The case for EV freedom

By Alex Epstein

Government should remove all preferences for EVs and allow them to compete and grow on a free market.

Originally published: Feb 22, 2024

Government should remove all preferences for electric vehicles and allow them to compete and grow on a free market.

This will enable EVs to reach their full potential to provide affordable, no-tailpipe-emissions transport without harming consumers or the grid.


EVs have generated excitement because they have some performance advantages and no tailpipe emissions. However, EVs aren't currently cost-effective for most uses and face scalability issues with America's inadequate grid and small-scale production of key EV materials.1

Goals for good EV policy

Good EV policy should unleash whatever potential EVs have to be a cost-effective, scalable alternative to internal combustion engine (ICE) vehicles, but not harm consumers or the grid by imposing EVs before they are truly cost-effective and scalable.

Today's anti-freedom EV policy

EVs get massive subsidies via tax credits (“Inflation Reduction Act”), which coerce drivers into using EVs even when they're not truly cost-effective. And the EPA plans emissions regulations so strict that they would ban most ICE sales by 2032.2  API EPA Proposal

False rationale for EV preferences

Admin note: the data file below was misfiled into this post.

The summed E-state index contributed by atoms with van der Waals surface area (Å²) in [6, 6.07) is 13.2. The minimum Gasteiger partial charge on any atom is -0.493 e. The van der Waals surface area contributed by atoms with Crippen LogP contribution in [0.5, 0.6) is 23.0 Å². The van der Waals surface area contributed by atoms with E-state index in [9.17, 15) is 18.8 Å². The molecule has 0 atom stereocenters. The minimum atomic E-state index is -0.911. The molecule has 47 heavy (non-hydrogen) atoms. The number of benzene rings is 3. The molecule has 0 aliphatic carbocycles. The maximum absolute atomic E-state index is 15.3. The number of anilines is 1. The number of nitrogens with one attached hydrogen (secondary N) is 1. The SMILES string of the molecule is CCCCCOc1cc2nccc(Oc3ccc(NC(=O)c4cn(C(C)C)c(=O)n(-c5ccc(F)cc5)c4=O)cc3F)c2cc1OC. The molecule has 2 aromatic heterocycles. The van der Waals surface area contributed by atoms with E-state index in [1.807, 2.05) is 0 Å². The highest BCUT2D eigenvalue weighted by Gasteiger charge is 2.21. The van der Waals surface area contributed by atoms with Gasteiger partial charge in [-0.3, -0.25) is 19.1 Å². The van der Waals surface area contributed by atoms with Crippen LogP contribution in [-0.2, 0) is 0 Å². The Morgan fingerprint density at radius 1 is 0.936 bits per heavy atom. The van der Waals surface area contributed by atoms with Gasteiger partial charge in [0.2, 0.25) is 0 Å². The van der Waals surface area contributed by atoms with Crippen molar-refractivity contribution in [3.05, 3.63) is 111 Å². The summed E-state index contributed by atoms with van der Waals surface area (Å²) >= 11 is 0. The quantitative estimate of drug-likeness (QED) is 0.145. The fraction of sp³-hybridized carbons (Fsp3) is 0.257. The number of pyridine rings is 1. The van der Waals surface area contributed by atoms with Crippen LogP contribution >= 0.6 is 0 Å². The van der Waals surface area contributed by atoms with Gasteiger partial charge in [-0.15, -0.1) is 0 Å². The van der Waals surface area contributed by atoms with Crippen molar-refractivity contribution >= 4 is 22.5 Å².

Myth: Fossil fuels have created a “climate emergency” that can only be ended if we mass-adopt EVs.

Truth: Fossil fuels have created unprecedented climate safety with no need to rapidly reduce greenhouse gas emissions—which scalability-challenged EVs can't do anyway.3

  • America is not in a “climate emergency”.

    Rising CO2 levels are:

    • Not dire: Humans are safer from climate than ever.
    • Not temporary: They will rise for decades.
    • Not in our control: We emit 1/7 of CO2—and falling.4 Emissions and climate deaths
  • If we were in a climate emergency, forced EVs wouldn't help much.

    With current “green” supply chain regulations pushing production abroad, any remotely cost-effective EV manufacturing can only happen in places with emissions-intensive production, like China.5

  • While EVs have no tailpipe emissions, they leave the factory with higher emissions from their supply chain than ICEs. Whether they can catch up with an ICE vehicle of the same size depends on the electricity mix and battery lifetime. But the emissions are never close to zero.6

Destructive consequences

EV preferences, by forcing us to use far more EVs than we otherwise would, when our grid and domestic supply chains are not ready, harm Americans via 1) an inferior product at cost to taxpayers, and 2) catastrophic electricity shortages.

  • An inferior product

    Even with massive EV preferences, only 7.6% of vehicles sold in 2023 were EVs—almost all from luxury brands like Tesla. Most poor and middle class Americans can't afford to deal with EV cost, range, and inconvenience issues—and it's immoral to force them to.7

  • Catastrophic electricity shortages

    America is already in an electricity crisis, and planned EPA policies threaten to reduce reliable grid capacity 20% by 2030.